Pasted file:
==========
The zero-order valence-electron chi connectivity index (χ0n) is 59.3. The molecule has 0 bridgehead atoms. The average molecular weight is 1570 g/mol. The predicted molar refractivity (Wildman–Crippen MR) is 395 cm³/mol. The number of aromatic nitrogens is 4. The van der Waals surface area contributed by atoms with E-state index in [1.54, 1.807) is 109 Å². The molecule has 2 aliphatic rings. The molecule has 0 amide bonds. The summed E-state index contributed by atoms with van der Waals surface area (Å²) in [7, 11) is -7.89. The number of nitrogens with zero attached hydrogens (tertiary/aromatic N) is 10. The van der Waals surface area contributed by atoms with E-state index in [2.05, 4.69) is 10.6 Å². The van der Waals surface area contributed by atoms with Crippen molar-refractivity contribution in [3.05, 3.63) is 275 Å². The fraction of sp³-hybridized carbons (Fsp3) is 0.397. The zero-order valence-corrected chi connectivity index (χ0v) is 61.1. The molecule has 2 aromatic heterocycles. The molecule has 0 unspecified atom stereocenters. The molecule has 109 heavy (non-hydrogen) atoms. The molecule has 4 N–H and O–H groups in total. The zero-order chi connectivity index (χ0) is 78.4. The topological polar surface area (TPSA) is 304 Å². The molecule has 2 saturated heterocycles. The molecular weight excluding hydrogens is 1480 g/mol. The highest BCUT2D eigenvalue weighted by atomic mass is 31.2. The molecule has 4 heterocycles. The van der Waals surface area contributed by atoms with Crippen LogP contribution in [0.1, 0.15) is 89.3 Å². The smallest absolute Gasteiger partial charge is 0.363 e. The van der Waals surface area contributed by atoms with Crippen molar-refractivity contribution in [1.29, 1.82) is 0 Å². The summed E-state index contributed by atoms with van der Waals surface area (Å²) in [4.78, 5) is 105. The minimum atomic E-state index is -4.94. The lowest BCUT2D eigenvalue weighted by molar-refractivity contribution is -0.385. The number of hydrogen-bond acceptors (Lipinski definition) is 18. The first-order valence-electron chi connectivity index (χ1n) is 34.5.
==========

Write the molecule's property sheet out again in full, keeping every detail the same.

The zero-order valence-electron chi connectivity index (χ0n) is 59.3. The molecule has 0 bridgehead atoms. The average molecular weight is 1570 g/mol. The predicted molar refractivity (Wildman–Crippen MR) is 395 cm³/mol. The number of aromatic nitrogens is 4. The van der Waals surface area contributed by atoms with E-state index in [1.54, 1.807) is 109 Å². The molecule has 2 aliphatic rings. The molecule has 0 amide bonds. The summed E-state index contributed by atoms with van der Waals surface area (Å²) in [7, 11) is -7.89. The number of nitrogens with zero attached hydrogens (tertiary/aromatic N) is 10. The van der Waals surface area contributed by atoms with E-state index in [2.05, 4.69) is 10.6 Å². The van der Waals surface area contributed by atoms with Crippen molar-refractivity contribution in [3.05, 3.63) is 275 Å². The fraction of sp³-hybridized carbons (Fsp3) is 0.397. The zero-order valence-corrected chi connectivity index (χ0v) is 61.1. The molecule has 2 aromatic heterocycles. The molecule has 0 unspecified atom stereocenters. The molecule has 109 heavy (non-hydrogen) atoms. The molecule has 4 N–H and O–H groups in total. The zero-order chi connectivity index (χ0) is 78.4. The topological polar surface area (TPSA) is 304 Å². The molecule has 2 saturated heterocycles. The molecular weight excluding hydrogens is 1480 g/mol. The highest BCUT2D eigenvalue weighted by atomic mass is 31.2. The molecule has 4 heterocycles. The van der Waals surface area contributed by atoms with Crippen LogP contribution in [0.1, 0.15) is 89.3 Å². The smallest absolute Gasteiger partial charge is 0.363 e. The van der Waals surface area contributed by atoms with Crippen molar-refractivity contribution in [1.29, 1.82) is 0 Å². The summed E-state index contributed by atoms with van der Waals surface area (Å²) in [4.78, 5) is 105. The minimum atomic E-state index is -4.94. The lowest BCUT2D eigenvalue weighted by molar-refractivity contribution is -0.385. The number of hydrogen-bond acceptors (Lipinski definition) is 18. The first-order valence-electron chi connectivity index (χ1n) is 34.5.